Retired MLB ballplayer Carmen Fanzone, of Sherman Oaks, turned 78-years-old this past August. The previous month, Fanzone, who suffers from congestive heart failure, went to UCLA Medical Center to successfully have a sensor inserted into his pulmonary artery.
These days, Fanzone is wondering whether he also needs his head examined. That’s because, when he checks the sports pages and reads that today’s players are commanding salaries like the seven-year, $245 million contract the Los Angeles Angels of Anaheim gave Anthony Rendon, he can’t understand why Tony Clark, the head of the union representing today’s ballplayers, the Major League Baseball Players’ Association (MLBPA), is turning a blind eye to the men like him, who don’t receive Major League Baseball (MLB) pensions.
“The salaries are going up and up,” he told me on the phone recently. “It’s like the owners are printing Monopoly money.”
Fanzone was among the generation of men who stood on picket lines and endured labor stoppages so free agency could occur.
When he broke in with the Boston Red Sox, Fanzone reportedly earned $12,000. In his final season with the Chicago Cubs, he made $32,500. He reads about the signings of Rendon, Gerrit Cole (nine-year, $324 million contract with the Yankees) and Stephen Strasburg (seven-year, $245 million contract with the Nationals) and can only shake his head in disbelief.
Non-vested men such as Fanzone played when you needed four years of service credit. During the 1980 Memorial Day weekend, however, the MLBPA accepted a proposal from the league in which the vesting requirements were lowered to one game day of service credit for health care, and 43 game days of service credit for a pension.
Regrettably, for these 626 men, the union didn’t request that this change be made retroactive. So while vested retirees get to pass their pensions on to a loved one, spouse or designated beneficiary, the non-vested players don’t.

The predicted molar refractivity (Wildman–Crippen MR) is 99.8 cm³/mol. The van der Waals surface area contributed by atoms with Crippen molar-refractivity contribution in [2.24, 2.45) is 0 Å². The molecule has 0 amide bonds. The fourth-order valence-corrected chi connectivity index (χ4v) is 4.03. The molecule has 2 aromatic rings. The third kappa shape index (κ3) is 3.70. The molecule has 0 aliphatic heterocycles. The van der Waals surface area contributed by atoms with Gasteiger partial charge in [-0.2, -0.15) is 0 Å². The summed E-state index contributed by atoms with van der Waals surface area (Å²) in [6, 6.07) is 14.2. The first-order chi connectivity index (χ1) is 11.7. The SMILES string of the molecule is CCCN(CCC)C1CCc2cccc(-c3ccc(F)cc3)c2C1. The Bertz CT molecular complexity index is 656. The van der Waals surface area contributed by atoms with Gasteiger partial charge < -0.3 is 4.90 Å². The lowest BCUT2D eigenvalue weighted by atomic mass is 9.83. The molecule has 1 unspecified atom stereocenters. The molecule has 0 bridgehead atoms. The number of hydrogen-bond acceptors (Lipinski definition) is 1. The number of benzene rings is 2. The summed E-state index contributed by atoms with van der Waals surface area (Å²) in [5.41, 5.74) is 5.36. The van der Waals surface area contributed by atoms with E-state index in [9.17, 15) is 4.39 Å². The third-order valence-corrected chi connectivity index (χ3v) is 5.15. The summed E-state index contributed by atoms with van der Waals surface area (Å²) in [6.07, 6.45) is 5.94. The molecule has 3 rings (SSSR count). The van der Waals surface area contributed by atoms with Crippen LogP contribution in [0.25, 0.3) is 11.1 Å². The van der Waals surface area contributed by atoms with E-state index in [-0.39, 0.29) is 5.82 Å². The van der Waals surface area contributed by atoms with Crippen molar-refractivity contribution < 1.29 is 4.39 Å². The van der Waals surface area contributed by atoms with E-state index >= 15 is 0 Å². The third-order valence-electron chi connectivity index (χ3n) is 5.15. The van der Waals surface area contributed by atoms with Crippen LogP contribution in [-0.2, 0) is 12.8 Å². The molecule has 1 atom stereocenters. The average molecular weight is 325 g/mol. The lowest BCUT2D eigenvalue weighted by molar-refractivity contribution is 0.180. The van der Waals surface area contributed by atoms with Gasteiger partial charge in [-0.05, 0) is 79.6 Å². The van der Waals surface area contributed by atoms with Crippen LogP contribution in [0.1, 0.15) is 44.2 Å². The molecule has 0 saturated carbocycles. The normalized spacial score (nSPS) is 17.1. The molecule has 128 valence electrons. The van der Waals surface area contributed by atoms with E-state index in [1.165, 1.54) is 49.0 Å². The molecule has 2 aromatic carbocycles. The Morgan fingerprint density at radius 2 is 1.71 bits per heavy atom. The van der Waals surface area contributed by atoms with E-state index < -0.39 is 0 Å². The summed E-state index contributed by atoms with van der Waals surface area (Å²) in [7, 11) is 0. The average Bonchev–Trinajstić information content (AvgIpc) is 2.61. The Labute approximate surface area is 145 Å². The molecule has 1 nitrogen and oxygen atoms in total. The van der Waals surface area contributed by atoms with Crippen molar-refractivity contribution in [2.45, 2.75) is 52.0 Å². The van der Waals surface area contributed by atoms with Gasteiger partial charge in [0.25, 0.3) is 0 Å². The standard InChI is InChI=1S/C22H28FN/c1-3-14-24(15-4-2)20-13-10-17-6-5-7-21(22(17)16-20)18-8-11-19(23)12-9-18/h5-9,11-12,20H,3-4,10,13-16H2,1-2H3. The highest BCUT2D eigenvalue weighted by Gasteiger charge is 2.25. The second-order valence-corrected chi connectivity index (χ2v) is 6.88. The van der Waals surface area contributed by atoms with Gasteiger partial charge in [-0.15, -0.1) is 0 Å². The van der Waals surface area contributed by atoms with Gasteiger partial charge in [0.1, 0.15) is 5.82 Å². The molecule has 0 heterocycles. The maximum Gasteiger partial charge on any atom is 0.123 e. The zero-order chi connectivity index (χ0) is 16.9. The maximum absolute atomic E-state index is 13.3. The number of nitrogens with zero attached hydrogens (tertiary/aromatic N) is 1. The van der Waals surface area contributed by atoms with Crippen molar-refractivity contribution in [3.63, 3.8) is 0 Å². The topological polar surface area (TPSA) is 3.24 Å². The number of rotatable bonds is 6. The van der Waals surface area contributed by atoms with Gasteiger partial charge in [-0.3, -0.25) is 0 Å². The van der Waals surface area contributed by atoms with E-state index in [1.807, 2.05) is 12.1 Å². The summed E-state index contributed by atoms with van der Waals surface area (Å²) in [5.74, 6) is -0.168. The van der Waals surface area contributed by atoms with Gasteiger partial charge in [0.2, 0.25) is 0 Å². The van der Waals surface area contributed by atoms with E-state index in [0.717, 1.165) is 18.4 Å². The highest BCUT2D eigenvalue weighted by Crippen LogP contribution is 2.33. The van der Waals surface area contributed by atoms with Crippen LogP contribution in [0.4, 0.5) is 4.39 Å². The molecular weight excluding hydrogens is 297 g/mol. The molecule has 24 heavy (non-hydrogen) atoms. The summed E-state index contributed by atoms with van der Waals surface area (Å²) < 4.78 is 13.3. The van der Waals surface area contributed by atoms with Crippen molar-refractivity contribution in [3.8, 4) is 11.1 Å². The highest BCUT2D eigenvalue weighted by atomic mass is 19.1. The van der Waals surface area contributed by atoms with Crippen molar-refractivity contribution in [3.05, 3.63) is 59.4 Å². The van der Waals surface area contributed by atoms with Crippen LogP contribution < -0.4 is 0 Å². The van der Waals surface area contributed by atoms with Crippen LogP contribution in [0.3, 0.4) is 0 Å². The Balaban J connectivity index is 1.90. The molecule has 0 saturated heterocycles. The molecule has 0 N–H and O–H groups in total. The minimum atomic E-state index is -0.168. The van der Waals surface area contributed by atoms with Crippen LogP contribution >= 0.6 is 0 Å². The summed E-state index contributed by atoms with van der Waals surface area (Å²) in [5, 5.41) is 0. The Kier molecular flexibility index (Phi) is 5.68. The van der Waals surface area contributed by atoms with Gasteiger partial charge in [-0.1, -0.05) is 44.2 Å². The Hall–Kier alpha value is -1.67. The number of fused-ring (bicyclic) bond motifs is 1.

Beginning in April 2011, men like Fanzone were thrown a bone: they started earning $625 for every 43 game days of service they were on an active MLB roster, up to $10,000. Meanwhile, a vested retiree can earn up to $225,000 a year.
Imagine you were called up on August 15 of last year to your favorite club and stayed on its roster till October 1. You never played a game, never pinch ran, never pinch-hit, never was used as a defensive replacement. All you did was sit on the bench. For your 43 game days of service, because you played after 1980, you know what you’re guaranteed when you turn 62-years-old? A pension of $3,589. And that pension gets passed on to your loved ones when you die. But when he passes on, Fanzone’s non-qualified monies won’t get passed on to his wife, Sue, in spite of the fact he was on an active roster much longer than you were.
Even though the current players’ pension and welfare fund is valued at $3.5 billion, according to one post-1980 retiree, Clark has never commented about these non-vested retirees, many of whom are filing for bankruptcy at advanced ages, having banks foreclose on their homes and are so sickly and poor that they cannot afford adequate health care coverage.
What makes this injustice more unseemly is that the national pastime is doing very well financially. The minimum salary for a MLB player goes up to $563,500 in 2020. What’s more, the average value of each of the 30 clubs is up 19 percent from 2016, to $1.54 billion.
Clark needs to realize that all the men who played the game – whether they’re vested or not – made important contributions to the sport. Fanzone and 625 others shouldn’t be penalized because of something that occurred in May 1980 that wasn’t their fault.
A freelance magazine writer, Douglas J. Gladstone authored the 2010 book, “A Bitter Cup of Coffee.” His website is located at www.gladstonewriter.com
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